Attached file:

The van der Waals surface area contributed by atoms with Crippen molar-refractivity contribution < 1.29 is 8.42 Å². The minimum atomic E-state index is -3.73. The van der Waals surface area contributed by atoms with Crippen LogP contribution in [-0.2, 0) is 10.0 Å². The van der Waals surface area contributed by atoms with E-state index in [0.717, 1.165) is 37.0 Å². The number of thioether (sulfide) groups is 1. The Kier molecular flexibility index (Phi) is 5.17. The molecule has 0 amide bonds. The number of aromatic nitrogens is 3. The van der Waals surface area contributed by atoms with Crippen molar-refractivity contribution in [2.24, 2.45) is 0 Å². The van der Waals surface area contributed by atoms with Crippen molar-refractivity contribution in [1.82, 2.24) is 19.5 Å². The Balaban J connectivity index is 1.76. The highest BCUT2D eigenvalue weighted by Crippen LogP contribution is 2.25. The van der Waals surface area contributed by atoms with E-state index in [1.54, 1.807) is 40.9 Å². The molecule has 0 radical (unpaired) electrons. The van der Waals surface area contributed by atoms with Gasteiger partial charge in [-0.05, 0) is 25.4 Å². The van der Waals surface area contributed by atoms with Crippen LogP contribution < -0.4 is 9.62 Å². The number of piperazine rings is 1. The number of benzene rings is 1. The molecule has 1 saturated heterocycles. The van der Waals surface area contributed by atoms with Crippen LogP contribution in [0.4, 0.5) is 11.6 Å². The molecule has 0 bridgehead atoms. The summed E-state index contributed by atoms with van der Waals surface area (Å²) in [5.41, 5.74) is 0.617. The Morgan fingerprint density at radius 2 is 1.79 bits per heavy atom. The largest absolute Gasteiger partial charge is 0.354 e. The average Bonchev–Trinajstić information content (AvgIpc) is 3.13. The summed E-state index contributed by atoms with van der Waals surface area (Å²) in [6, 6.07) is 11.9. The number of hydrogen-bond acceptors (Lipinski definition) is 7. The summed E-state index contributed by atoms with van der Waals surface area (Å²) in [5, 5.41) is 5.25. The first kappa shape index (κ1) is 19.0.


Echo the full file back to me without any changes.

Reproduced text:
The van der Waals surface area contributed by atoms with Crippen molar-refractivity contribution < 1.29 is 8.42 Å². The minimum atomic E-state index is -3.73. The van der Waals surface area contributed by atoms with Crippen LogP contribution in [-0.2, 0) is 10.0 Å². The van der Waals surface area contributed by atoms with E-state index in [0.717, 1.165) is 37.0 Å². The number of thioether (sulfide) groups is 1. The Kier molecular flexibility index (Phi) is 5.17. The molecule has 0 amide bonds. The number of aromatic nitrogens is 3. The van der Waals surface area contributed by atoms with Crippen molar-refractivity contribution in [2.24, 2.45) is 0 Å². The van der Waals surface area contributed by atoms with Crippen molar-refractivity contribution in [1.82, 2.24) is 19.5 Å². The Balaban J connectivity index is 1.76. The highest BCUT2D eigenvalue weighted by Crippen LogP contribution is 2.25. The van der Waals surface area contributed by atoms with E-state index in [1.54, 1.807) is 40.9 Å². The molecule has 0 radical (unpaired) electrons. The van der Waals surface area contributed by atoms with Gasteiger partial charge in [-0.05, 0) is 25.4 Å². The van der Waals surface area contributed by atoms with Crippen LogP contribution < -0.4 is 9.62 Å². The number of piperazine rings is 1. The number of benzene rings is 1. The molecule has 1 saturated heterocycles. The van der Waals surface area contributed by atoms with Crippen LogP contribution in [0.4, 0.5) is 11.6 Å². The molecule has 0 bridgehead atoms. The summed E-state index contributed by atoms with van der Waals surface area (Å²) in [5.41, 5.74) is 0.617. The Morgan fingerprint density at radius 2 is 1.79 bits per heavy atom. The largest absolute Gasteiger partial charge is 0.354 e. The average Bonchev–Trinajstić information content (AvgIpc) is 3.13. The summed E-state index contributed by atoms with van der Waals surface area (Å²) in [6, 6.07) is 11.9. The number of hydrogen-bond acceptors (Lipinski definition) is 7. The summed E-state index contributed by atoms with van der Waals surface area (Å²) in [5, 5.41) is 5.25. The first kappa shape index (κ1) is 19.0.